When I trained to be a troop leader, I was very impressed with what Girl Scouts was basically about. It was about teaching girls to gain self-confidence and lead--traits that are so vital with succeeding in the business world.
Today, my daughter worked at a booth selling cookies. I'm sure many of you see the girls planted at various supermarkets and other business hawking their cookies. They're learning some basic selling techniques. This is just one of many areas where the girls are learning on how to become leaders. I was impressed as I saw my daughter smile, ask people if they were interested in buying the cookies, then thanking them regardless if they bought any.
I was also particularly entertained by the potential cookie customers. There were those that would flat-out ignore the girls, and quickly go into the store without even acknowledging the girls. I saw one person literally sprint into the store to avoid saying, "No thanks." Seriously?
There were the potential customers that didn't want any cookies, but gave lame excuses such as, "I'll buy on the way out," then go quickly past the girls on the way out without buying. These customers frustrated the girls the most. "Why can't they just be honest and say they don't want any?" my daughter asked. Good question. I tried to point out to the girls that they can probably tell which people weren't interested vs. which people were by noticing body language or whether they asked questions such as how much the cookies cost, etc.
Other potential customers gave us perfectly valid excuses for not buying, such as already buying X amount of boxes. At this stage in the game, that is perfectly understandable.
This leads us to another type of customer--one who cannot resist the cuteness of the girls and can't say "no"--even if they probably should. There were quite a few people who said that they already had a ton of cookies and were starting to say "no," but then quickly caved. I can't say I blame them.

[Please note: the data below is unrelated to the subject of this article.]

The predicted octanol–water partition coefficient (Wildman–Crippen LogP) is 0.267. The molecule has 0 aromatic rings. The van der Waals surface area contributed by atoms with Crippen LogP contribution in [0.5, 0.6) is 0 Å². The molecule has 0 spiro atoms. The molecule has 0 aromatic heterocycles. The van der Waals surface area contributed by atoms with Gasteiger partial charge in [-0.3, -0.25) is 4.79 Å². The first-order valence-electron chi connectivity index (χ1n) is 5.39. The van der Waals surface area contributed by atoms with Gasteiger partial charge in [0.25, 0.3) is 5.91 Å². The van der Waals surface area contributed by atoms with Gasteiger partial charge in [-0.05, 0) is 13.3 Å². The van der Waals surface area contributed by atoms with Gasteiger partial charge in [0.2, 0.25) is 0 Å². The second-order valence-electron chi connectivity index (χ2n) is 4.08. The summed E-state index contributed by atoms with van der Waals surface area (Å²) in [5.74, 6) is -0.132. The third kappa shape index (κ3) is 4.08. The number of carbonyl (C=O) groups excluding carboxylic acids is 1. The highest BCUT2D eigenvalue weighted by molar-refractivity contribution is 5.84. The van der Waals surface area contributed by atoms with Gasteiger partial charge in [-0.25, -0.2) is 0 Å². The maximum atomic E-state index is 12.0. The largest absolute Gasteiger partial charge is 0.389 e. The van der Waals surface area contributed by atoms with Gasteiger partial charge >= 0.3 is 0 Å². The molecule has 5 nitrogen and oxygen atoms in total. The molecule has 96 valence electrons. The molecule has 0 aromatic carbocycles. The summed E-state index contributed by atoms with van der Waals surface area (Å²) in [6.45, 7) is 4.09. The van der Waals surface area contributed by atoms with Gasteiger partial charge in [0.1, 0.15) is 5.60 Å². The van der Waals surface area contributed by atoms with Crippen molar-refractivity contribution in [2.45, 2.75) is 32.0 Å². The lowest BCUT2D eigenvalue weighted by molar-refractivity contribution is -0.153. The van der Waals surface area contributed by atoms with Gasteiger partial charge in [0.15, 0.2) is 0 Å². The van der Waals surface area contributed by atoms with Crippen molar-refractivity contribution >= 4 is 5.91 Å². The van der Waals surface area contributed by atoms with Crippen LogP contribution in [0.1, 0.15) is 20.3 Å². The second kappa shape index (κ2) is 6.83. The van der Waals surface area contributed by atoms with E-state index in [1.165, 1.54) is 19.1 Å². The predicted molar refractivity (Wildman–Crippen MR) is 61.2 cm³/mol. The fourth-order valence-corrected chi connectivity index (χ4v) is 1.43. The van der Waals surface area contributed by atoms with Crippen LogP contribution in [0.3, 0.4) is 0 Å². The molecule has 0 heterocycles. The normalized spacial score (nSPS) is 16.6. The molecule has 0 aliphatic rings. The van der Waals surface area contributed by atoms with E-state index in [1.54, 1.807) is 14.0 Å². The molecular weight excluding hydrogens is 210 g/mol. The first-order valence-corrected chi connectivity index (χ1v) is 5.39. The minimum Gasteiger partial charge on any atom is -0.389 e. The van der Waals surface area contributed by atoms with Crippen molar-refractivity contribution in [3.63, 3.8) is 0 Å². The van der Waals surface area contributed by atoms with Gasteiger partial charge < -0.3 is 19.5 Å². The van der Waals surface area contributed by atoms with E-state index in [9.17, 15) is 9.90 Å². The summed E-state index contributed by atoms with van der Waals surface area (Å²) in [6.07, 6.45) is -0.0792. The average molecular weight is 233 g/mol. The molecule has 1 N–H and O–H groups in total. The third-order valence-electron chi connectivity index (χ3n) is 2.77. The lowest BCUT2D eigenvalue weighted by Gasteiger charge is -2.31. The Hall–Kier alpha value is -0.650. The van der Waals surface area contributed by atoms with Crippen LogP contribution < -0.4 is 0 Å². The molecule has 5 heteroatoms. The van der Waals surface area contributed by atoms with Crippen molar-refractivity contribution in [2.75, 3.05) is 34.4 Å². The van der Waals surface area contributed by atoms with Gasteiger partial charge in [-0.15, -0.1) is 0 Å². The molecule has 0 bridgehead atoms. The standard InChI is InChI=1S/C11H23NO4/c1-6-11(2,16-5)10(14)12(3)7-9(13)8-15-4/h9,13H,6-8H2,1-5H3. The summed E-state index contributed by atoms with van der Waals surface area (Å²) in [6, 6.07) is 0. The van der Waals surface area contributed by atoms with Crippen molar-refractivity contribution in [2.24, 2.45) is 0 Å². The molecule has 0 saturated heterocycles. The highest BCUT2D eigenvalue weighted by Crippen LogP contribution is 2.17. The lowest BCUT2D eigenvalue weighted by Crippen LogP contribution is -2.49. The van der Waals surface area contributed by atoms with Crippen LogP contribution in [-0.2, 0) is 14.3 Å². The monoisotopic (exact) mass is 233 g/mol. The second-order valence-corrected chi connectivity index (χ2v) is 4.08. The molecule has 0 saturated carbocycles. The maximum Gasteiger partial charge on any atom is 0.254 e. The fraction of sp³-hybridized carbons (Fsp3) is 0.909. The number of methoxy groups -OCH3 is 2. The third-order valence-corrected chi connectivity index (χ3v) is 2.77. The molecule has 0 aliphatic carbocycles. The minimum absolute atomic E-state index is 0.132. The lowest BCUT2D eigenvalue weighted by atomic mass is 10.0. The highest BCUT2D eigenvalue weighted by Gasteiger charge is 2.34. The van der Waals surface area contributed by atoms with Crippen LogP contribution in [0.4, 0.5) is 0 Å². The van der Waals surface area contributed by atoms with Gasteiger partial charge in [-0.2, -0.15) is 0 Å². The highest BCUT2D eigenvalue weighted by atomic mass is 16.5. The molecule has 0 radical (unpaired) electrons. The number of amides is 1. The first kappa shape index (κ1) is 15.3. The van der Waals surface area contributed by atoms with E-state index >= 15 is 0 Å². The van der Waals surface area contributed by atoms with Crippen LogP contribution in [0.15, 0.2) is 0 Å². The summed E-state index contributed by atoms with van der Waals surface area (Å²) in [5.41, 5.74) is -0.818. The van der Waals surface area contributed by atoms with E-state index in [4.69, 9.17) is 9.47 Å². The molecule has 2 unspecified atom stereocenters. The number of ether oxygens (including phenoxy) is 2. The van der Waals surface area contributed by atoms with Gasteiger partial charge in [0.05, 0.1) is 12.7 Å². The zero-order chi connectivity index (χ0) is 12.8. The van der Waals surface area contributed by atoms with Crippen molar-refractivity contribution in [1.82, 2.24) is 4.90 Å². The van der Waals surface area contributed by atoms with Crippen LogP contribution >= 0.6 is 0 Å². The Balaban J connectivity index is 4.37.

That brings us to the last type of customer: those that somehow haven't come across anyone selling cookies and enthusiastically buying a bunch. We didn't get very many of those customers.
The most entertaining customers were a couple of dads that had grown daughters who were avid girl scouters growing up. These dads love what the organization is about and spent quite a large amount of time at our booth sharing what Girl Scouts provided their daughters while giving the girls lots of pointers on how to effectively sell. It was really amazing to see dads so pumped up about Girl Scouts, and I loved seeing them share their enthusiasm.
As I opened up with in this post, the Girl Scouts want to help girls develop skills to be tomorrow's leaders. As Sheryl Sandberg wrote in her book, Leaning In, women are not in the amount of leadership roles that they should be at this point. Sheryl is teaming with the Girl Scouts to help start a campaign to ban the word "bossy," a label frequently used against women and girls that could ultimately keep our future potential leaders from actually becoming leaders.
So, when you are out and about on your errands and see a group of adorable young girls trying to sell you cookies, I highly encourage you to engage the girls, let them stretch their leadership muscles, and buy a box if you can. If you can't, then respectfully let them know why. Either way, you're helping to mold the confidence of a possible future Fortune 500 CEO.